From my position I was right near 140 yards with a good strong wind blowing from left to right making it the perfect kind of shot for the .30 44 grain Predator Polymag.

I took several minutes setting up my camera and adjusting the friction head to zoom in to capture the shot on film, always kind of a pain to set up considering the range and several bushes obscuring the view. After the camera was rolling I made the shot that sent the jackrabbit flying backwards about a foot where it instantly expired. Marley was quick to retrieve and was as excited as I was to make our first kill of the day.

140 Yard Jackrabbit Kill

After a short break Marley and I continued into the expansive back-country where we continued to spot Jackrabbit ears moving through the tall luscious green grass. By this time it was about 7:30 am with the wind becoming a bit stronger unfortunately, ultimately being the downfall of the hunt here. We soon came up on a deep narrow canyon that I knew must have had several Jackrabbits hiding in the bottom that went down about 100 yards. As Marley and I approached the edge looking down our presence immediately flushed several large Jackrabbits up the other side making a shot on one that was a near miss. As we slowly walked South down the ridge of the mountain I kept looking down towards the bottom of the ravine where I soon spotted a good size Jackrabbit sitting still. I sat down and tried my best adjusting the camera but unfortunately had the tripod adjusted way to low to capture any good film of the shot that was taken at 65 yards. I was able to make a great head-shot that send the Jackrabbit rolling several feet down into the bottom of the ravine.

65 Yard Jackrabbit kill

The .30 44 grain Polymags work very well for this type of small game hunting and in most cases are devastating as the exit wounds are huge. As we collected our Jackrabbit kill we continued down the ravine still heading South, back to the Jeep’s location. As Marley and I reached the bottom of the mountain we came to an enormous open field with grass that was over waist high, not easy walking for Marley legs or mine. We decided to take a much needed break and to replenish ourselves with some water and a small snack to get us some energy to make our way back to the Jeep.

The time was now close to 11:00 am and we were both exhausted, I was feeling bad for Marley having to make her way through such high grass. We had about 4 miles to hike before we finally made it back to the Jeep where all I wanted to do was lay down, rest and have a nice cold CocaCola.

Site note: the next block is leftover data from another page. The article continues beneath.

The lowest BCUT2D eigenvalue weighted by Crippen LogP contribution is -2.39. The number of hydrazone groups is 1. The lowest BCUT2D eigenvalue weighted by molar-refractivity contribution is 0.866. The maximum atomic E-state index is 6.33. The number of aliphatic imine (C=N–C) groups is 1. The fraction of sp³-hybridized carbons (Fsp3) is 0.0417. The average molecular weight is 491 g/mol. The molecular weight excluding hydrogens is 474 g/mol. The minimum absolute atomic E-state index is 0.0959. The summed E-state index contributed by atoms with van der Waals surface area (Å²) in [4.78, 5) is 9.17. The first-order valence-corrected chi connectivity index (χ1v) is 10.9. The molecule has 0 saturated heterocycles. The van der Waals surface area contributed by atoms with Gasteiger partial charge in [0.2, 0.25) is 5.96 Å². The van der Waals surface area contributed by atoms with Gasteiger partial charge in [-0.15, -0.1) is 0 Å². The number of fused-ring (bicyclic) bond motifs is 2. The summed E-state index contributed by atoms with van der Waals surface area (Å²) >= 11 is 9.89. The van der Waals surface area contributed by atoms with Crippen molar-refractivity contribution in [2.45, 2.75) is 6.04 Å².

My legs were beat and after having my lunch was ready to take a nap for several hours with the hopes that the wind would die down and to charge my camera for some more filming. Marley and I fell asleep in the back of the Jeep for about an hour until I was awoken by her barking and someone grabbing my boot, not a pleasant way to get woken up. I woke up in a daze with a park ranger standing at the end of my tailgate. The ranger stated that I was not able to park in my existing location overnight and too that I was not to be parked off of the road. I had stated that I simply was waiting for several friends and that we had planned to camp several more days, the “campground” was full. The ranger was simply doing his job and can certainly respect that, just wish he could have been more sympathetic and helpful towards finding a better alternative. Marley and I packed up the Jeep and made our way to several other locations that unfortunately were not as secluded and too were full of the unwanted presence of “City Campers”. Call me selfish but I refuse to travel hours only to have to share space with strangers when I simply want to get away from people. After some amount of time driving back and fourth the long dirt road I decided that it may be the best decision to just leave the park all together and to call the guys and tell them. As I made way to the highway I finally had enough cellphone signal to call Terry and SteveO and let them know what had happen and to not plan to meet at that location. Over the phone we had decided to move our hunt to another area about 45 minutes South into the high desert where we had spent many previous hunting trips.


After a short drive with a short stop through the nearby drive-thru we were at our new location, by this time it was about 4:45 pm. Marley was excited as soon as we drove off the highway and onto the dirt as this is her favorite location to hunt and was just happy to not be going home. The windows were down and both of us were happily gazing from side to side looking for any movement under the many Joshua Trees that horde the area. We arrived to where we normally camp and target shoot, a nice little cubby that is surrounded by many large Joshua Trees.